HTTP/2 Rapid Reset Attack Technique Observed in the Wild

On October 10, 2023, Google disclosed a previously unknown application-layer DDoS attack technique used by innovative attackers the company dubbed HTTP/2 “Rapid Reset.” The technique leverages a protocol vulnerability in the specification of the multiplexing feature in HTTP/2, allowing attackers to significantly increase the rate of their application-layer Web DDoS attacks. Google observed a series of DDoS attacks leveraging this new HTTP/2 Rapid Reset technique reaching peaks of up to 398 million requests per second (RPS), a 7.5x increase in attack rates compared to the previous record recorded by Google last year.

HTTP/2 Multiplexing

In HTTP/1.0, each TCP connection handles one request and response. HTTP/1.1, outlined in RFC2616, introduced pipelining. Though not commonly adopted, malicious actors have exploited this feature to boost the rate at which they can send requests over a single TLS session, aiming to overwhelm a web server or its backend infrastructure.

Although HTTP/1.1 pipelining allows a new request to be initiated even before the previous request receives a response, the responses will always be delivered in order. That means that a single large response, such as a download, can delay responses to requests with small responses made after the large request. This phenomenon is commonly referred to as head-of-line blocking.

HTTP/2, as defined in RFC7540, introduced a solution for the head-of-line blocking issue by implementing a new binary framing layer that encapsulates and transfers HTTP messages between client and server.

Figure 1: HTTP/2 binary framing layer (image: Ilya Grigorik* )

The TLS session between client and servers basically serves as a tunnel allowing multiple concurrent and independent streams to be transferred between client and server. Responses to requests are no longer guaranteed to be received in order and longer requests will not block the transmission of responses for smaller requests.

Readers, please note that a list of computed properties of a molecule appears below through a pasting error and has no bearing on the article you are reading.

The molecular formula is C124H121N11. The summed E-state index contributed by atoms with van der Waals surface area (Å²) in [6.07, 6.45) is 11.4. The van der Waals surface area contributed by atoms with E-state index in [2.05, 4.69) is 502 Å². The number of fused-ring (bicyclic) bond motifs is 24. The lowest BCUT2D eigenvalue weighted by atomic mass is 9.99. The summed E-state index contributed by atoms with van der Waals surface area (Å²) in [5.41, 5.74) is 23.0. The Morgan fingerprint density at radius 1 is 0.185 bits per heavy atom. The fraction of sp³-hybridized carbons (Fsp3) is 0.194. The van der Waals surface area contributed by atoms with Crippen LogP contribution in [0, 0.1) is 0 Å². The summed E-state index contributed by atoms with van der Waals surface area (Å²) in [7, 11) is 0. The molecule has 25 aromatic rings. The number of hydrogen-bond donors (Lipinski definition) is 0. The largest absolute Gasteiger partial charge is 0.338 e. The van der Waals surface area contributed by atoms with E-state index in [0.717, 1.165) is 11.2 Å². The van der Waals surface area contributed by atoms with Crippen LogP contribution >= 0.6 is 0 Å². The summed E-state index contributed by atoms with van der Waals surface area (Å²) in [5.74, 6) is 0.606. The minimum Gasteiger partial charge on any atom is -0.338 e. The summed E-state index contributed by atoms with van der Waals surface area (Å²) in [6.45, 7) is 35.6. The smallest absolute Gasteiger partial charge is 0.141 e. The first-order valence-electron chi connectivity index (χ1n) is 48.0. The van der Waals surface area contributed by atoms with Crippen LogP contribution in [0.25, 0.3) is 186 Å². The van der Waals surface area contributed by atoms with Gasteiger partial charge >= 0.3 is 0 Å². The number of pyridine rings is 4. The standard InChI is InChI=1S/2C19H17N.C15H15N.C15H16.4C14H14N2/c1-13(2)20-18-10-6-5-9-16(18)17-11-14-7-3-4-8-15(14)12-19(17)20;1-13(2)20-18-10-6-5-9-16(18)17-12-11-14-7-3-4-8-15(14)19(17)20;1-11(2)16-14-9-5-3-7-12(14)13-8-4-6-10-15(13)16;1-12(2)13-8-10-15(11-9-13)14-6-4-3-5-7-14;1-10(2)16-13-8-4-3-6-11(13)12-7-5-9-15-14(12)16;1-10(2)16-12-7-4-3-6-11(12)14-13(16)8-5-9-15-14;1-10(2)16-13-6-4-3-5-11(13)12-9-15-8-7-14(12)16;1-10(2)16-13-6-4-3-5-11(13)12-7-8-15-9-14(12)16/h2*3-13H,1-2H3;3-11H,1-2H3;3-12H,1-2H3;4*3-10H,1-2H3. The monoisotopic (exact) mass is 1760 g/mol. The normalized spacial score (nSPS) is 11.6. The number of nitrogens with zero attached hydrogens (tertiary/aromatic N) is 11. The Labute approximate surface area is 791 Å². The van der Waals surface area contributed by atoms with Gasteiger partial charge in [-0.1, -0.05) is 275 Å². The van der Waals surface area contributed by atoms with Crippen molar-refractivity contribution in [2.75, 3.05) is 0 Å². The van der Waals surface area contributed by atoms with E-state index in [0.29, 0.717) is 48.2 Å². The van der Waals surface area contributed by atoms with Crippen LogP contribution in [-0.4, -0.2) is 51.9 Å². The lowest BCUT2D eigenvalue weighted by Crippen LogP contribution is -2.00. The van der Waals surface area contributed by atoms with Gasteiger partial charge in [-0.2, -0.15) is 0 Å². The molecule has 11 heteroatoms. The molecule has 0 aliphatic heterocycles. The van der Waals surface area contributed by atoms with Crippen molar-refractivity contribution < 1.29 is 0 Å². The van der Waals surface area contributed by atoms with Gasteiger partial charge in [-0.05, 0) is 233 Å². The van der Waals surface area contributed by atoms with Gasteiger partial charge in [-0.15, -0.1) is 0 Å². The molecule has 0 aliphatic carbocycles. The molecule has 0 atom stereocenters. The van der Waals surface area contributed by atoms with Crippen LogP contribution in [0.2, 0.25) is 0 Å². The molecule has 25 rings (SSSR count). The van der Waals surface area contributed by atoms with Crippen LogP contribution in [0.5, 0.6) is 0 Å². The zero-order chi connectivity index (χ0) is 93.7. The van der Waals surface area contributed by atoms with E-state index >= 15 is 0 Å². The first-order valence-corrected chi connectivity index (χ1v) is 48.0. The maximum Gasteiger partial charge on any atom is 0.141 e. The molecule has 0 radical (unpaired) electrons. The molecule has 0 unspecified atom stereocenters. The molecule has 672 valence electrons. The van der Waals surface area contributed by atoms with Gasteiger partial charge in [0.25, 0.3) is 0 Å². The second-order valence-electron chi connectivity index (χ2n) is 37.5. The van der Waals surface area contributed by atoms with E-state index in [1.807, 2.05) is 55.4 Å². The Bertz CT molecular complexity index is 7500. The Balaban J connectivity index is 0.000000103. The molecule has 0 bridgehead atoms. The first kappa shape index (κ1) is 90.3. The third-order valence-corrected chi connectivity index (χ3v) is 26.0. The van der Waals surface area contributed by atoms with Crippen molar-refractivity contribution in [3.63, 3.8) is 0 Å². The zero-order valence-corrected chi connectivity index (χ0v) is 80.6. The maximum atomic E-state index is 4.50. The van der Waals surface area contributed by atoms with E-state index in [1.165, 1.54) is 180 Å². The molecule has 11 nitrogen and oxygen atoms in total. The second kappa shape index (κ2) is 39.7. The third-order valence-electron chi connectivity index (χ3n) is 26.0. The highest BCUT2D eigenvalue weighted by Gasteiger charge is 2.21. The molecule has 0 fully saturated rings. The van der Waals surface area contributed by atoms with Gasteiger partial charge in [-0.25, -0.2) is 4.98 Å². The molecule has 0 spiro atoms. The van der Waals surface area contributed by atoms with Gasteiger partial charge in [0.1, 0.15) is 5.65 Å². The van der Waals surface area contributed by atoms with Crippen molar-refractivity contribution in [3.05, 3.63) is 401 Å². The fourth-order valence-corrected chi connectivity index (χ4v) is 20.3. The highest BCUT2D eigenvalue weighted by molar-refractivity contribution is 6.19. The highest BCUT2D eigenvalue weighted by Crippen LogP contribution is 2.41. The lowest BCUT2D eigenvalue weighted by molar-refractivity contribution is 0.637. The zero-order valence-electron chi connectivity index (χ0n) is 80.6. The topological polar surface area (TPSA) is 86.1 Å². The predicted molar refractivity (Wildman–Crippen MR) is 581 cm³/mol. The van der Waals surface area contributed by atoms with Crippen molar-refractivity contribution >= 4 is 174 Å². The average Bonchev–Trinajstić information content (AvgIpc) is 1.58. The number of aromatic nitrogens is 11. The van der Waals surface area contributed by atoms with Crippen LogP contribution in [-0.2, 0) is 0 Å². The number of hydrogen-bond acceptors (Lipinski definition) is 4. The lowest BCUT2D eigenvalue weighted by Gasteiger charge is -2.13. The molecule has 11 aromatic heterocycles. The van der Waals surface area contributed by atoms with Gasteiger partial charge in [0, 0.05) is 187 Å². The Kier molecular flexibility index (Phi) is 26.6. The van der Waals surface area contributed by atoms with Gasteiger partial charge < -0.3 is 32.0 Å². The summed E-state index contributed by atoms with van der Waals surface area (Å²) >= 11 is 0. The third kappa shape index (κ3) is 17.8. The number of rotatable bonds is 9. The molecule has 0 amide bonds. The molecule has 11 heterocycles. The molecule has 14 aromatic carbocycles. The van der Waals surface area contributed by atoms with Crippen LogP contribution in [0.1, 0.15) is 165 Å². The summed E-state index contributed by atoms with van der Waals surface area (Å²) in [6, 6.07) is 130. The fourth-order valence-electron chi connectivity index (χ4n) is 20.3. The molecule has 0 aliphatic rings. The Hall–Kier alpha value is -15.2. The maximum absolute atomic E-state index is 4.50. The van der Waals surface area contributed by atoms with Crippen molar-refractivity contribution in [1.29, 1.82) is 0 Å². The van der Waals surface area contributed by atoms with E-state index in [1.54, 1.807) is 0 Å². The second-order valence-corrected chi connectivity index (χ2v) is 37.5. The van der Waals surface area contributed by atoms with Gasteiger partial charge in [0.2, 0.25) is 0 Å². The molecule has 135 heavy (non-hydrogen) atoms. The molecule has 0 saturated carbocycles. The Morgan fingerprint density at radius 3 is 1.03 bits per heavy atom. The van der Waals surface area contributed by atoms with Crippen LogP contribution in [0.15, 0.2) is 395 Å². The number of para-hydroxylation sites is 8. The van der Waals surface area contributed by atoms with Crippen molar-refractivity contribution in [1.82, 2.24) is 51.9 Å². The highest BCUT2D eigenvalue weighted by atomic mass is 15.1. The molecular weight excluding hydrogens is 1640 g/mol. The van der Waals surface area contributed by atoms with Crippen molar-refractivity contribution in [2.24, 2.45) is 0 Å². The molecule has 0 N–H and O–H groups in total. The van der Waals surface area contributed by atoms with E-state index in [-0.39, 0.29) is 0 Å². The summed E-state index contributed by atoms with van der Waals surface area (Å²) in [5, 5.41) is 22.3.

The head-of-line blocking is no concern to the attacker. Their goal is to flood the server with as many requests as possible in the shortest amount of time while keeping the request generation as efficient as possible, preferably without the need to receive and process too many responses from the server.

There is no maximum defined for the number of concurrent requests in the HTTP/1.1 RFC. Most HTTP implementations allow a configurable number between one and eight with a default setting of four. The setting of one means only one concurrent request can be outstanding a one specific moment, this basically disables pipelining. A maximum setting of eight will allow eight requests to be performed without having to wait for a response. The ninth request would then have to wait for the response to the first request to come in before it can be processed.

The RFC does not enforce a maximum number of streams in HTTP/2 multiplexing. It does, however, provide guidance for this number to not be smaller than 100—to not unnecessarily limit parallelism. This means that an attacker can generate up to 100 requests without having to wait for a single response from the server. After 100 requests, the attacker must wait for any of the responses to come back before starting a new request. HTTP/2 defines the support for a special “RST_STREAM” (aka reset stream) frame. RST_STREAM can be used by either client or server to request the cancellation of a particular stream (for example, after an error condition has occurred). RST_STREAM allows for the immediate termination of the identified stream.

An attack could queue a maximum of 100 requests, but if each new request stream is immediately followed by an RST_STREAM frame, the stream will be closed as soon as the server receives the frame, and the attacking client will be allowed to create new requests. The server will start processing the request, but it will not transmit the response once it’s available. It ignores the response because the stream was reset earlier by the client. By leveraging the RST_STREAM frame of the HTTP/2 protocol specification, an attacker can theoretically infinitely flood the server with new requests without having to create a new TLS session.